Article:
Relatability and storytelling may not seem like obviously necessary safety skills. It may not even be clear that the two are related to one another. But make no mistake, relatability and storytelling go hand in hand with positive safety outcomes. And if you’re a safety pro who’s looking to better engage workers then you need to pay attention to these soft skills.
A previous post on the value of empathy in safety noted that people are more likely to listen to someone they can connect with. And so it’s important to show them that you’re a real person and give them an opportunity to connect with you on a human level.
That’s absolutely true with relatability too. If you want people to relate to you, then you have to give them things to relate to. You have to tell them about yourself, and you have to listen to them talk about themselves too. In short: you have to be human.
But you don’t want workers to just relate to you as a person. You also want them to relate to what you’re saying. And there are two areas where that matters: what you say, and how you say it.
How you talk about safety
When it comes to how you talk to people in your capacity as a safety professional, it’s summed up quite well by our Master of Safety Training Guide:
“For one reason or another, too many safety trainers try to avoid making mistakes and they end up limiting their ability to connect with the audience. The best safety trainers are relatable—they talk like a human, using conversational speech instead of reading technical jargon off a piece of paper, and they focus on being relatable rather than trying to deliver a flawless TED Talk.
They also recognize that they’re talking to humans. Trainees will get distracted, their minds will wander, they’ll forget things. It’s an inevitable fact of safety training. Offering a bit of grace as you marshal their attention back to the lesson can earn you a lot of appreciation.”
Think of the best bosses you’ve ever had: they all projected authority, yes, but they also avoided corporate jargon and spoke to you honestly. Speaking like a real person—earnestly, and using plain language—will make you more relatable.
The safety stories you tell
Safety is the story of how we keep people safe. It’s the story of how people get injured. And it’s the story that people tell themselves about what risk means to them. Amid a sea of statistics, it’s hard to forget that all the numbers are just a means to an end—they’re a way of telling a story about safety.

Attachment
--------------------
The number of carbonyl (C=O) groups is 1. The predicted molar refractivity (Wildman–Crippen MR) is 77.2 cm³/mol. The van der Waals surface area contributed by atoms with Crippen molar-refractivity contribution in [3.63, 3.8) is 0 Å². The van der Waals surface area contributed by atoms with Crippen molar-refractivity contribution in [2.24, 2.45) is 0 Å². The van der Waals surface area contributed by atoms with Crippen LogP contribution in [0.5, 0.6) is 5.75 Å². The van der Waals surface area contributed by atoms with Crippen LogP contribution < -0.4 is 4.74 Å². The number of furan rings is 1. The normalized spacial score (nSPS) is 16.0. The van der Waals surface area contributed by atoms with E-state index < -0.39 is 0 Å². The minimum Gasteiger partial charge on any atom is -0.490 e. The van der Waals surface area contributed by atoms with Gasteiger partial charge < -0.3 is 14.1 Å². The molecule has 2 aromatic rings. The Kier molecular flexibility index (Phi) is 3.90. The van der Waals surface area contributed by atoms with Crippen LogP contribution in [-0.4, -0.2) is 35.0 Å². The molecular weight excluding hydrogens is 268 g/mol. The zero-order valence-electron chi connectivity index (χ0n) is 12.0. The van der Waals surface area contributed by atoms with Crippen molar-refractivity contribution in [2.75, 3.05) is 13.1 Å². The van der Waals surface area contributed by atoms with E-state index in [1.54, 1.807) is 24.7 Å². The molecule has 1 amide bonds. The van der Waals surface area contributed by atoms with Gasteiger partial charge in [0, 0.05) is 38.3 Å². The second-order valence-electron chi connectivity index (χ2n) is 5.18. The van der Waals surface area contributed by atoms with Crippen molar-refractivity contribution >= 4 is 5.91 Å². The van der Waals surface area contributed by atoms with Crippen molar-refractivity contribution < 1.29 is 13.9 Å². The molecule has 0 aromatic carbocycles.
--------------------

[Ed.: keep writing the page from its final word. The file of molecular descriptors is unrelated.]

In the end, it’s the story that matters. Because stories are what people remember, and they’re what motivates people to change their perceptions and actions.
If you want to see this in action, try telling your workers a notable statistic, like the fact that 36.4% of all construction industry fatalities are caused by falls to a lower level. And then tell them a compelling story about someone who thought he was bulletproof when working at heights and, while taking a shortcut, fell and was injured.
The next morning, ask workers if they remember what that statistic was. And then ask if they can recall any of the details from that story. Chances are, they’re more likely to recall the story, even though it’s about a less serious outcome (an injury) than the statistic (death).
Storytelling is a skill that can make whatever it is you’re doing better, whether it’s delivering safety training to a room full of workers or presenting the latest safety statistics to your boss. Whenever possible, try to weave a narrative into whatever it is that you’re doing.
Stories can be made context-specific in some really helpful ways. If you’re running forklift re-certification training then you can incorporate a story or two about common hazards that people might run into at your facility. That way, you’ll not only check the compliance box but you’ll also provide a practical and meaningful refresher on a safety issue. There’s no need to limit yourself to training scenarios either. Stories would work equally well in other safety interventions, from a forklift toolbox talk, for example, or a one-on-one safety conversation with a powered truck operator.
Learning to tell good stories also makes it easier for you to get workers to tell their own stories, which expands the range of stories that people have access to (which keeps things fresh and stops people from getting complacent), and also builds engagement and empathy by making people feel like they’re being listened to.
This blog post is a sample from the guide 7 Essential Soft Skills For Hard Workplace Safety Problems, which reviews the soft skills that influence employee engagement in safety.